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Efficiently Gather the Information You Need

Sometimes the hardest part of the research phase is knowing where to start. This brief overview provides a framework for research by breaking it into three basic steps:

  1. What do you already know?
  2. What additional information is readily available?
  3. What else do you need to find out?

What do you already know?

Begin by gathering and analyzing the information specific to the school system. This could include enrollment, student poverty, tax base growth/decline, school climate survey results, analytics for current communication tools, state school report cards, school ratings by local news media and specialized websites, etc.

As appropriate to your purpose for doing research, determine all communication, public relations, marketing, and engagement activities currently happening in your district. Include ongoing communication activities and tactics, such as how you manage website content, newsletters, social media, parent and staff emergency notifications, news releases, crisis communication, etc.

Include the efforts of staff members to build relationships with internal and external stakeholders: parent conferences, open house programs, advisory groups, business partnerships, news media relations, and participation in community organizations.

This compilation will provide an accurate picture of how communication is currently integrated into your district and school operations. What additional information is readily available? Following are free sources of information to round out your internal data.

What additional information is readily available?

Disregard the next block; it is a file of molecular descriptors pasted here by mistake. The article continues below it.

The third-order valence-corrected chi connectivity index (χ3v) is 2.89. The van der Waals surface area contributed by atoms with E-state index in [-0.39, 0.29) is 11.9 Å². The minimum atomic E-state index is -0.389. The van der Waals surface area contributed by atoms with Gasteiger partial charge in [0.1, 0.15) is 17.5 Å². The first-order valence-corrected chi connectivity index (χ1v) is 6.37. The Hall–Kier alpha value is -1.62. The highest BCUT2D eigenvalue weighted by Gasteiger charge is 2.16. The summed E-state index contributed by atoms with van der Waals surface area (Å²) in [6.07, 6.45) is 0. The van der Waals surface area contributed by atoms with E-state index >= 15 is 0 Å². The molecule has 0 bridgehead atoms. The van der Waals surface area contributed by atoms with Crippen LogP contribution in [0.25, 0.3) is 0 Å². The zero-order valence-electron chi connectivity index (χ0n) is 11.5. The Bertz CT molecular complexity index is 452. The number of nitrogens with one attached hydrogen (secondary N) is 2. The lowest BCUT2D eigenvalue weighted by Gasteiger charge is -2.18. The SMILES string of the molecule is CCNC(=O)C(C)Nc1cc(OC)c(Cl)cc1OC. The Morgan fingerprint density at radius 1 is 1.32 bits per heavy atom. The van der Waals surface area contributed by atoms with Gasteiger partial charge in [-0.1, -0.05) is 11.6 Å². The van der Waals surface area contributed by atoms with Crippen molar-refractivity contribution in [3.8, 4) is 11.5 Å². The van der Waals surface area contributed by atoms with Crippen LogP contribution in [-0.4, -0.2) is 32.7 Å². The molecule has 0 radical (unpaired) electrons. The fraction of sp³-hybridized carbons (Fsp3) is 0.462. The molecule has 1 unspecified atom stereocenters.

Following are free sources of information to round out your internal data.

What else do you need to find out?

What you need to know will guide the tools you will use to gather the data. Today there are so many options for gathering information on an ongoing basis, as well as in preparation for a specific initiative. Following are just a few strategies to consider.

  • Surveys. For specific topics, or to get a read on broader issues, such as employee and parent satisfaction, surveys provide a method for quickly gathering information and then gauging improvement and/or changes in behavior by surveying the same questions at regular intervals.
  • Focus Groups. When a deeper dive into the “why” is important, focus groups can be invaluable. Gathering stakeholders together for a conversation allows you to probe the reasons that your stakeholders feel the way they do on specific and broad topics.
  • Key Communicators. By identifying those in your community who are involved in your schools, knowledgeable about your system and viewed as leaders and/or credible resources of information, you can keep a pulse on your community and build a pathway for disseminating the facts and stories you want to share.
  • Online Two-Way Engagement. It can be difficult to know what your community really thinks when you only hear from those who are highly involved and/or inclined to consistently share their views. Online platforms are now available that allow participants to share perspectives and respond to and/or rate those of others so you learn what ideas or concerns rise to the top for a broader base of your stakeholders.
  • Ongoing Input. Make sure your stakeholders have ways to ask questions, provide comments and get a response from a real person. This not only shows you’re listening, but it lets you know what is on people’s minds so you can more proactively address those issues.

These are just a few ways to gather additional data and there are many ways to go about each one as well as a wealth of partners available to assist you.

Research Leads to Accurate Evaluation

The information you gather as you approach any plan or initiative will also serve as your benchmark for determining whether you were able to change behavior or improve the way stakeholders feel about various aspects of your district. That information, in turn, will become a valuable basis for research going forward.